Highlights in Marbella

Marbella Old Quarter


Marbella is a thoroughly modern resort town, but a walk through the Casco Antiguo shows that Marbella still retains a hold on its glorious but turbulent past. Here, you could clearly see what an old fishing town would look like. Indeed, the Old Quarter still looks like a traditional Andalucian town by the sea – plazas filled with trees, lovely churches, white washed houses and buildings with elaborate wrought metal railings, Muslim-inspired decoration and cobblestone streets. The center of the Old Quarter is the Plaza de los Naranjos (Orange Square). It is so named because of the many orange trees growing there.

Iglesia Mayor de la Encarnacion

The baroque-style Church of Incarnation (“Iglesia Mayor de Santa Maria de la Encarnacion”) in Marbella was built in 1505 and later (in 1712 and 1756) expanded and modernized by Pedro del Castillo and Salvador Gávez who made the fabulous main facade.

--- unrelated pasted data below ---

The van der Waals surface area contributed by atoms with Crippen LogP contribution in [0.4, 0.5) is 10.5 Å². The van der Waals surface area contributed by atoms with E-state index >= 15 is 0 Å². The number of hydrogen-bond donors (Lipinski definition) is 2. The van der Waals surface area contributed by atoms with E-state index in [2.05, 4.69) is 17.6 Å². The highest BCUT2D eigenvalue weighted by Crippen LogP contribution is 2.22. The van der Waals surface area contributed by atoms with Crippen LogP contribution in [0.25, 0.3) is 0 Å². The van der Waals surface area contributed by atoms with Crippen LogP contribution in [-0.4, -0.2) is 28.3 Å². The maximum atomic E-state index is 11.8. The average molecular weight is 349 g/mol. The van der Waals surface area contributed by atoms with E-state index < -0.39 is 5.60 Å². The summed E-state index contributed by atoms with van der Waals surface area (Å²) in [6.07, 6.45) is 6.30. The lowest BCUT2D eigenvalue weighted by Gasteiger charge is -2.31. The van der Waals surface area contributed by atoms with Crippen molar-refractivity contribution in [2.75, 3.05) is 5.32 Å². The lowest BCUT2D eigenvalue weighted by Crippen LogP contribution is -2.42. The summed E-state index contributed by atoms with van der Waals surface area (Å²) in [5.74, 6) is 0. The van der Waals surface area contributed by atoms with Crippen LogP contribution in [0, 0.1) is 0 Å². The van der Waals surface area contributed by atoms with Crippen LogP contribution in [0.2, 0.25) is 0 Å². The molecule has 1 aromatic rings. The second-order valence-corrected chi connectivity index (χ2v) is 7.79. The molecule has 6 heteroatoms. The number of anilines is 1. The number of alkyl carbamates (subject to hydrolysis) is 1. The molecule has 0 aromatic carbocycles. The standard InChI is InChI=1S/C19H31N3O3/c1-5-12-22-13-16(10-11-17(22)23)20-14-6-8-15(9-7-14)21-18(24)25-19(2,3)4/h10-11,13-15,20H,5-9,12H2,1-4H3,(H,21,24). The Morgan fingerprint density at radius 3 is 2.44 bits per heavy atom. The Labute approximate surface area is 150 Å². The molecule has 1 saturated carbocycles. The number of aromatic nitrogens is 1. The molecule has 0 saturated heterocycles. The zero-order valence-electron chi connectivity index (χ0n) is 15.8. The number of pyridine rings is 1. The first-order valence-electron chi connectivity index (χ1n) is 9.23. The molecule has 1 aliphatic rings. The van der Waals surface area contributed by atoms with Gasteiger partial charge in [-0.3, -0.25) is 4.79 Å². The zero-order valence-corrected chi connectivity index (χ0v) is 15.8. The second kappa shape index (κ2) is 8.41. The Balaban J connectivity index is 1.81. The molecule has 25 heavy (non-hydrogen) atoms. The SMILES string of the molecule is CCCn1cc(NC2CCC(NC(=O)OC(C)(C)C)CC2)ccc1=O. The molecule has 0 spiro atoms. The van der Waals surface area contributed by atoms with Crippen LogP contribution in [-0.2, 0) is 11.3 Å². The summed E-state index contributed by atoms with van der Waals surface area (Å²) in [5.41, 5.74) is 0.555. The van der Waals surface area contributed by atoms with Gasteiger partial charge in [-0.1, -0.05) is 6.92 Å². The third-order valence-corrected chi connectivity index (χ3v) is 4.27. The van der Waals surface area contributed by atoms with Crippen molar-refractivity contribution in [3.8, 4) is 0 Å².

The Alcazaba is a palatial fortification in Málaga, Spain. It was built by the Hammudid dynasty in the early 11th century. This is the best-preserved alcazaba in Spain. Adjacent to the entrance of the Alcazaba are remnants of a Roman theatre dating to the 1st century BC, which are undergoing restoration. Some of the Roman-era materials were reused in the Moorish construction of the Alcazaba.

Castillo de Gibralfaro

This Castle, built in the 14th. Century to house troops and protect the Alcazaba, is today one of the most visited monuments in Málaga. From its walls, visitors get spectacular views of the city and you can visit the Interpretation Centre to discover the site’s history.

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